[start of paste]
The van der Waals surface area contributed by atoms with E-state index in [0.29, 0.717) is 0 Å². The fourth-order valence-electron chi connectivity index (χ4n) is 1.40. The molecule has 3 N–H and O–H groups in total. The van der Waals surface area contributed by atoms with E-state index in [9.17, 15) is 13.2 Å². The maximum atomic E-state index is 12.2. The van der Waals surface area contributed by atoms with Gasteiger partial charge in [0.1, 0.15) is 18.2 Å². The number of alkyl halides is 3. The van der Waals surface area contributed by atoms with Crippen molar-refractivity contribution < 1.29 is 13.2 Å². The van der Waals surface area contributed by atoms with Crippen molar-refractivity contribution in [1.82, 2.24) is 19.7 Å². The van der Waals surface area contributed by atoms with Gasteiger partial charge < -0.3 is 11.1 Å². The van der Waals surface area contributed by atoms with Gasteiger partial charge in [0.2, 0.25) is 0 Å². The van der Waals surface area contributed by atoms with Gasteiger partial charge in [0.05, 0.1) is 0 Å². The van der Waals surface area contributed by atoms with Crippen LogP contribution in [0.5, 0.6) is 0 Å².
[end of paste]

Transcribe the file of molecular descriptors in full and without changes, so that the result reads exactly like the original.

The van der Waals surface area contributed by atoms with E-state index in [0.29, 0.717) is 0 Å². The fourth-order valence-electron chi connectivity index (χ4n) is 1.40. The molecule has 3 N–H and O–H groups in total. The van der Waals surface area contributed by atoms with E-state index in [9.17, 15) is 13.2 Å². The maximum atomic E-state index is 12.2. The van der Waals surface area contributed by atoms with Gasteiger partial charge in [0.1, 0.15) is 18.2 Å². The number of alkyl halides is 3. The van der Waals surface area contributed by atoms with Crippen molar-refractivity contribution < 1.29 is 13.2 Å². The van der Waals surface area contributed by atoms with Crippen molar-refractivity contribution in [1.82, 2.24) is 19.7 Å². The van der Waals surface area contributed by atoms with Gasteiger partial charge < -0.3 is 11.1 Å². The van der Waals surface area contributed by atoms with Gasteiger partial charge in [0.2, 0.25) is 0 Å². The van der Waals surface area contributed by atoms with Gasteiger partial charge in [0.05, 0.1) is 0 Å². The van der Waals surface area contributed by atoms with Crippen LogP contribution in [0.5, 0.6) is 0 Å².